In the United Arab Emirates, Sharia law governs many aspects of daily life, including inheritance. Inheritance in the UAE is an important aspect of society and is governed by specific rules under Islamic law. Sharia law is based on the teachings of the Quran and the Hadith, which provide guidelines on how to distribute property after a person’s death.
Under Sharia law, inheritance is divided among the deceased person’s heirs according to a predetermined procedure. This procedure is based on the relationship between the deceased and the heirs, and the gender of the heirs. The method is designed to ensure that the distribution of inheritance is fair and just, and that no one is left without a share.
INHERITANCE LAWS IN THE UAE
In the UAE, the distribution of inheritance is governed by Federal Law No. 5 of 1985, which is based on Sharia law. The law outlines the rules for inheritance and specifies the shares that are due to each of the heirs. The law applies to all Muslims, regardless of their nationality or residence in the UAE.
According to Sharia law, there are several categories of heirs, including the spouse, children, parents, and siblings. Each category of heirs is entitled to a specific share of the inheritance, which is determined by the relationship between the deceased and the heirs.
FOR SPOUSE AND CHILDREN
The spouse is entitled to a share of the inheritance, depending on the number of children that the deceased had. If the deceased had children, the spouse is entitled to one-eighth of the inheritance. If the deceased did not have any children, the spouse is entitled to one-fourth of the inheritance.
The children are entitled to a share of the inheritance, depending on their gender and the number of children. Sons are entitled to twice the share of daughters. If the deceased had both sons and daughters, the sons are entitled to two-thirds of the inheritance, and the daughters are entitled to one-third.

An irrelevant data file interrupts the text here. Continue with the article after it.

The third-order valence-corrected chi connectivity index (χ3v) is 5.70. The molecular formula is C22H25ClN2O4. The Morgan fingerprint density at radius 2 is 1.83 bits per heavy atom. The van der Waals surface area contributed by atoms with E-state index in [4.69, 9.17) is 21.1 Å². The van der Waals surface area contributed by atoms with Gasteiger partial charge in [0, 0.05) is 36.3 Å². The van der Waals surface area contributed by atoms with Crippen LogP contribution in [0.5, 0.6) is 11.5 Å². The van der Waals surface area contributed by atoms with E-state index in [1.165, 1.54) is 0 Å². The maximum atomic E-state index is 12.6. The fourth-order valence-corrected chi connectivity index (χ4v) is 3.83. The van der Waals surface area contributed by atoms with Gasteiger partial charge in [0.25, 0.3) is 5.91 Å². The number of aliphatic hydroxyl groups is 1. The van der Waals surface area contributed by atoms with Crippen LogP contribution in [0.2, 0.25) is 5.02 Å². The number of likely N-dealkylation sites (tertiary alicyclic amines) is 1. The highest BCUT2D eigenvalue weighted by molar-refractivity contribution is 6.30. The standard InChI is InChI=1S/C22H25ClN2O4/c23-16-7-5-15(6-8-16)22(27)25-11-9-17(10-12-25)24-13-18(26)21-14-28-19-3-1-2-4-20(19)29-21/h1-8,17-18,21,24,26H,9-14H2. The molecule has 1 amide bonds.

FOR PARENTS AND SIBLINGS
The parents are entitled to a share of the inheritance, depending on their relationship to the deceased. If the deceased had a mother and father, each is entitled to one-sixth of the inheritance. If the deceased had only a mother, the mother is entitled to one-third of the inheritance. If the deceased had only a father, the father is entitled to the entire inheritance if there are no other heirs.
The siblings are entitled to a share of the inheritance, depending on the number of siblings and their gender. If the deceased had only one brother or sister, the sibling is entitled to one-sixth of the inheritance. If the deceased had more than one brother or sister, they share one-third of the inheritance.
In conclusion, Sharia law governs inheritance in the UAE and provides a predetermined method for the distribution of property after a person’s death. Understanding the rules of inheritance under Sharia law is important for Muslims living in the UAE, as it affects the distribution of their assets after their death.